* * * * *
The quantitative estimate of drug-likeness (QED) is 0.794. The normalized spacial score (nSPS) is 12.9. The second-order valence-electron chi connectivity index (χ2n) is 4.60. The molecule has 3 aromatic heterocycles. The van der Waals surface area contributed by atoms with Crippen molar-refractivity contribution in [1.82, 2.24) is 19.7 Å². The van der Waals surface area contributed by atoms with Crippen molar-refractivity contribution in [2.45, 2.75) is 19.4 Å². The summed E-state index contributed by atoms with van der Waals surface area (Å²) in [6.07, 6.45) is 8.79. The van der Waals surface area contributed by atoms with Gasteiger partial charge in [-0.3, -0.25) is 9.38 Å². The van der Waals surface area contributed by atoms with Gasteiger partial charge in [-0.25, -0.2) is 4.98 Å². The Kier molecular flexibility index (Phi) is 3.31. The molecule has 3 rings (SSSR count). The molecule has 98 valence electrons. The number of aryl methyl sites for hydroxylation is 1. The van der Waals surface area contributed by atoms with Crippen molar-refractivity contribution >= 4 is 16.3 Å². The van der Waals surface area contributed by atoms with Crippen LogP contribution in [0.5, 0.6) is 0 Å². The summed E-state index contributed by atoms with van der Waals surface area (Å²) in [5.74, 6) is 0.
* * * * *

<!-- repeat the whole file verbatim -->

The quantitative estimate of drug-likeness (QED) is 0.794. The normalized spacial score (nSPS) is 12.9. The second-order valence-electron chi connectivity index (χ2n) is 4.60. The molecule has 3 aromatic heterocycles. The van der Waals surface area contributed by atoms with Crippen molar-refractivity contribution in [1.82, 2.24) is 19.7 Å². The van der Waals surface area contributed by atoms with Crippen molar-refractivity contribution in [2.45, 2.75) is 19.4 Å². The summed E-state index contributed by atoms with van der Waals surface area (Å²) in [6.07, 6.45) is 8.79. The van der Waals surface area contributed by atoms with Gasteiger partial charge in [-0.3, -0.25) is 9.38 Å². The van der Waals surface area contributed by atoms with Gasteiger partial charge in [-0.25, -0.2) is 4.98 Å². The Kier molecular flexibility index (Phi) is 3.31. The molecule has 3 rings (SSSR count). The molecule has 98 valence electrons. The number of aryl methyl sites for hydroxylation is 1. The van der Waals surface area contributed by atoms with Crippen molar-refractivity contribution >= 4 is 16.3 Å². The van der Waals surface area contributed by atoms with Crippen LogP contribution in [0.5, 0.6) is 0 Å². The summed E-state index contributed by atoms with van der Waals surface area (Å²) in [5.74, 6) is 0.